Report recommends Scottish government ban new incinerators

An independent review recommending an immediate ban on new incinerators has been welcomed by environmental campaigners.

The report, looking into the role of incineration in Scottish waste management, made 14 recommendations in total.

It suggested the government no longer grant planning permission to incineration infrastructure and should work towards transitioning to a fully circular economy.

The reduction of the amount of recyclable materials going to landfill should also be a priority.

However, environmental organisation Friends of the Earth has said that the report is lacking a clear exit strategy.

Kim Pratt, circular economy campaigner at Friends of the Earth Scotland, said: ‘This report shows that the alarming rise in incineration in Scotland must be stopped immediately – rapid action is needed to prevent the loss of valuable resources and stop the climate-wrecking emissions being caused by burning plastics.‘A ban on new incinerators is the first step in turning Scotland’s waste management system around, but it’s only half of the solution. The report makes it clear that more must be done to minimise waste and recycle as much as possible.‘Our current incinerators are some of Scotland’s biggest polluters so they must be phased out if Scotland is to meet its climate goals. It is concerning that the report does not include a detailed carbon assessment, given the direct threat of incinerators to our climate goals.’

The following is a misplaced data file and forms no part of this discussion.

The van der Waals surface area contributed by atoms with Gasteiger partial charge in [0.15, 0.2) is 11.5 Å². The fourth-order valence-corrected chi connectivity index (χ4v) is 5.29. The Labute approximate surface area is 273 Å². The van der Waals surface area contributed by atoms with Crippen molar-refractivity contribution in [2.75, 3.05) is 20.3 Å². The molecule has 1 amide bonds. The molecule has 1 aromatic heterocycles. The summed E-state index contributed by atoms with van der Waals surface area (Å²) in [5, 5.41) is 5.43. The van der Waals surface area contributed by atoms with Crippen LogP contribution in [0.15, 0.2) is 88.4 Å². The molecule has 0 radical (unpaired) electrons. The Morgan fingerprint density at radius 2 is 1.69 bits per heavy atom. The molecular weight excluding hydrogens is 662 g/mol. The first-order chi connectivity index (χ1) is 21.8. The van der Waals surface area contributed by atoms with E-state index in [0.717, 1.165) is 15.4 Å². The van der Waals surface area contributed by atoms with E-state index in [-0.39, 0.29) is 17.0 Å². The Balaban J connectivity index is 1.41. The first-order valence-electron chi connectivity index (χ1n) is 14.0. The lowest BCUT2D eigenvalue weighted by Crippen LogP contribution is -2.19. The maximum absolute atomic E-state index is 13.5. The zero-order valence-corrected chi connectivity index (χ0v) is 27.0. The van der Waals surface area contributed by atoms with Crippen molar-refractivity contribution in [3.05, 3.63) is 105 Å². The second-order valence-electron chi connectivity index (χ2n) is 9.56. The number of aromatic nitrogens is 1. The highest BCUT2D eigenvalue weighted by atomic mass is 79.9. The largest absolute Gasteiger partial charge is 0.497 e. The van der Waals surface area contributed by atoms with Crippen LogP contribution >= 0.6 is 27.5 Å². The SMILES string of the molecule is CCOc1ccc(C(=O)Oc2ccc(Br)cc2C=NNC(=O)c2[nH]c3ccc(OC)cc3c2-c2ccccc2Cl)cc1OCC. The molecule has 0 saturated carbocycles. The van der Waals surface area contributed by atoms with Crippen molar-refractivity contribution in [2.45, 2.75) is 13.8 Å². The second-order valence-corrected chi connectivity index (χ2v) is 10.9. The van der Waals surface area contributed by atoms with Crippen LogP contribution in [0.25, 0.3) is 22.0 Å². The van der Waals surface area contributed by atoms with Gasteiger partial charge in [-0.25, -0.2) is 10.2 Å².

Plastic, derived from crude oil, releases carbon when it’s burned and emits toxins and pollutants that harms air quality.

The report found that residual waste treatment poses a risk to human health and that stopping the burning of plastic is the quickest and most reliable route to reduce the carbon impact of incineration.

Capacity analysis also showed that in five years time Scotland will have more incineration capacity than there is available waste to burn.

The Scottish government is set to respond to the report fully in June.

In related news, engineers and scientists at The University of Texas in Austin have developed an enzyme variant which can break down plastics within a few hours or days time. 

Photo by Timo Volz


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